Southern Africa: crisis for AMERICAN POLICY

by American Committee on Africa
with American Committee on Africa
New York, New York, United States
October 1966
4 pages
Contents: TODAY’S CRISIS • Southern Africa "Captive Nations" • Apartheid • Labor • Religion • Separate amenities • Voting • Land • Passes • Political Parties • The Penalties • Banning • 180-Days • 5 years • Death • The UNITED STATES in implicated • Investment • Trade • More Significantly • In Angola/Mocambique • In Rhodesia • PRESENT POLICY • TOMORROW’S WAR • POLICY PROPOSALS A Policy of Preparedness • The U.S. should disengage from South Africa • 1. Economic Disengagement • 2. a) Request integration of U.S. diplomatic personnel in South Africa • b) Remove tracking stations to Botswana and off-shore •3.  Increase AID to refugees from southern Africa and the dependents of political prisoners • 4. Increase AID to the economic hostages of white southern Africa • 5. South West Africa • 6. Rhodesia • The report says the U.S. assists Portugal with arms supply and military training through the NATO organization. The report says the policy of voluntary economic sanctions upon the illegal Smith regime has failed because the border with South Africa and Mocambique has been like a sieve; the United States is associated with the failure and has taken the unpleasant role of Britain's chief apologist in the U.N. The mailing discusses human rights and freedom, political and social systems, political independence, Western countries, guns, Vorster's troops, Ian Smith, African trade unions, strikes by Africans, skilled labor, churches, segregated, hospitals, schools, buses, trains, park benches, beaches, sport, theatre, Africans-only townships, the pass-book, African political parties, A.N.C. (African National Congress, ANC), P.A.C. (Pan Africanist Congress, PAC), U.S. companies, building South Africa’s self-sufficiency, defenses to economic sanctions, oil, rubber, cheap labor areas, the rule of minorities, President Johnson, Portuguese troops, guerilla counter-insurgency, the OAU (Organization of African Unity), trade, self-determination, the sugar quota, Ex-Im Bank (Export-Import Bank) loans, the Export Control Act, Fair Employment Practices, legislation to tax imports from South Africa, an Executive Order, the South African Prime Minister, the U.N. Trust Fund and Scholarship Fund, refugee educations projects in Zambia and Tanzania, UNHCR, refugees in central Africa, the right of asylum of black South Africans, the transfer of the Mandate to the UN, Representatives, the arms embargo, and oil embargo, and the issue of race and world peace.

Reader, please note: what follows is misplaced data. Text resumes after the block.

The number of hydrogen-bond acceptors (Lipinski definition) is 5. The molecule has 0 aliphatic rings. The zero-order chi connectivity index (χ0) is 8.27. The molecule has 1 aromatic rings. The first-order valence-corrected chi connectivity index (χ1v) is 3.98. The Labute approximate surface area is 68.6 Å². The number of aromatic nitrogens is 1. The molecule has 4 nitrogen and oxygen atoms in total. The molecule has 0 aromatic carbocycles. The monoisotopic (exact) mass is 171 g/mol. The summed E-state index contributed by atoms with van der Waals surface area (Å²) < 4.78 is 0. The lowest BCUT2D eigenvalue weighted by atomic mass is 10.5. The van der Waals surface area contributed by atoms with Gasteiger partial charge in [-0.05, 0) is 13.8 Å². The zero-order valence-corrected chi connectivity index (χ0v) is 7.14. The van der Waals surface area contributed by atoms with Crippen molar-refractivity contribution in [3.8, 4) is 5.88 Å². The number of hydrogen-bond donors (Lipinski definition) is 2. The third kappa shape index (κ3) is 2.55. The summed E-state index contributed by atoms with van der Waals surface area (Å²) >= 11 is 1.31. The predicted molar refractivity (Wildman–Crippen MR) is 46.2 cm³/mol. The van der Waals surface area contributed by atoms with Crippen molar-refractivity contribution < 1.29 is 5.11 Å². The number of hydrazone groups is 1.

Used by permission of Africa Action (successor to the American Committee on Africa).
Collection: Robert E. Maurer Papers, Michigan State University Libraries Special Collections